TV viewing a cause for obesity?
Talking about foundation of lifestyle behaviours being established as early as pre-school, a study found that nearly half of obese children ate dinner in front of the TV more than three times a week.
The study, led by Louise Hardy, from the University of Sydney School of Public Health, also showed not many parents realise their children have a weight problem.
The study of more than 1,200 children aged up to five years found almost a third of obese children had a TV in their bedrooms, the journal Preventive Medicine reported.
More than 60 percent of both healthy and overweight children were rewarded for good behaviour with sweets, while more than one-fifth of overweight and obese children did not eat breakfast, according to a Sydney statement.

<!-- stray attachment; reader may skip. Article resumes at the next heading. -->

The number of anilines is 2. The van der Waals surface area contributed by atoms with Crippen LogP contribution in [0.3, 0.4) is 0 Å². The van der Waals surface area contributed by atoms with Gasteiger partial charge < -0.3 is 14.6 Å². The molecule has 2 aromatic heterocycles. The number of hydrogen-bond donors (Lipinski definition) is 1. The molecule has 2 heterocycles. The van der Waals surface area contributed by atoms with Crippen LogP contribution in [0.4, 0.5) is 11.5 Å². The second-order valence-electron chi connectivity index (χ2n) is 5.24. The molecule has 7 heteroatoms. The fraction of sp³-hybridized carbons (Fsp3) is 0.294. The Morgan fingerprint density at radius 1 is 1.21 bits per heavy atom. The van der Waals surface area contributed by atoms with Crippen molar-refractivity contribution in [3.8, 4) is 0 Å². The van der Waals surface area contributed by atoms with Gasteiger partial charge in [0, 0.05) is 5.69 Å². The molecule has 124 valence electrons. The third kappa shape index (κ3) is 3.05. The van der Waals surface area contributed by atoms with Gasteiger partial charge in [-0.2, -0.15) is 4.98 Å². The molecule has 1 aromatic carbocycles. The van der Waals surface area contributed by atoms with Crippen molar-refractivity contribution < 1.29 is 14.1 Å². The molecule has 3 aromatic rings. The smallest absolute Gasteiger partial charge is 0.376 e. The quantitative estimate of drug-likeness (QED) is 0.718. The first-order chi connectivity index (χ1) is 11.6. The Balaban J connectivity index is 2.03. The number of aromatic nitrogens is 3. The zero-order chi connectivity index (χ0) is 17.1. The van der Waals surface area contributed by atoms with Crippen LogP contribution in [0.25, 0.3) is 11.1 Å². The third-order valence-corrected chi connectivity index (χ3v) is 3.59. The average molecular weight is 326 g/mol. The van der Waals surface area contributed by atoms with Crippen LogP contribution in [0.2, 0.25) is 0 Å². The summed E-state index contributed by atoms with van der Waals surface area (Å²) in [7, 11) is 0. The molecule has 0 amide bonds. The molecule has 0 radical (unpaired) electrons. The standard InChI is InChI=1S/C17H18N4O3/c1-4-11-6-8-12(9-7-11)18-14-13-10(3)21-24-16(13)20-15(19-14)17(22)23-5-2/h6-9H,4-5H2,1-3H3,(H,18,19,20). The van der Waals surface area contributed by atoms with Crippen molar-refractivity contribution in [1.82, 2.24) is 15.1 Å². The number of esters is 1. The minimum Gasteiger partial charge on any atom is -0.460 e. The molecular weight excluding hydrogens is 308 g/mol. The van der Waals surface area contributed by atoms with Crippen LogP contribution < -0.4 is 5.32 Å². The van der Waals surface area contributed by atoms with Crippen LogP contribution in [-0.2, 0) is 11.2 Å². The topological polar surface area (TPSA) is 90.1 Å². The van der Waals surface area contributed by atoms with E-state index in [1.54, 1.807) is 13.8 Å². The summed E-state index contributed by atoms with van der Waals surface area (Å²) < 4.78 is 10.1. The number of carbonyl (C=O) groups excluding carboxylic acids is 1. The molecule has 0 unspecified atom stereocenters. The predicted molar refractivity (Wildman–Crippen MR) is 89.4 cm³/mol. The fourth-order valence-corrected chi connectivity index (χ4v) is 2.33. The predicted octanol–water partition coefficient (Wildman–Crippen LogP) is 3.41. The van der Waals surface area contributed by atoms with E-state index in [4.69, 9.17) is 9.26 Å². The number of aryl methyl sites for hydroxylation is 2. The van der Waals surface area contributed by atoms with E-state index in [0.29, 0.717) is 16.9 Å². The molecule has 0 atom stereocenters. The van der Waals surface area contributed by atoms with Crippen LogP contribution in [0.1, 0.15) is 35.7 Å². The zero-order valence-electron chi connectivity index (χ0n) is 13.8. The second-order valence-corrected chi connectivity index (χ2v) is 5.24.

Seventy percent of parents of overweight kindergarten children thought their child was the 'right weight' and 30 percent of the parents of obese children thought their child was the right weight.
The researchers concluded that the foundation for many lifestyle behaviours is already established by the time children enter school.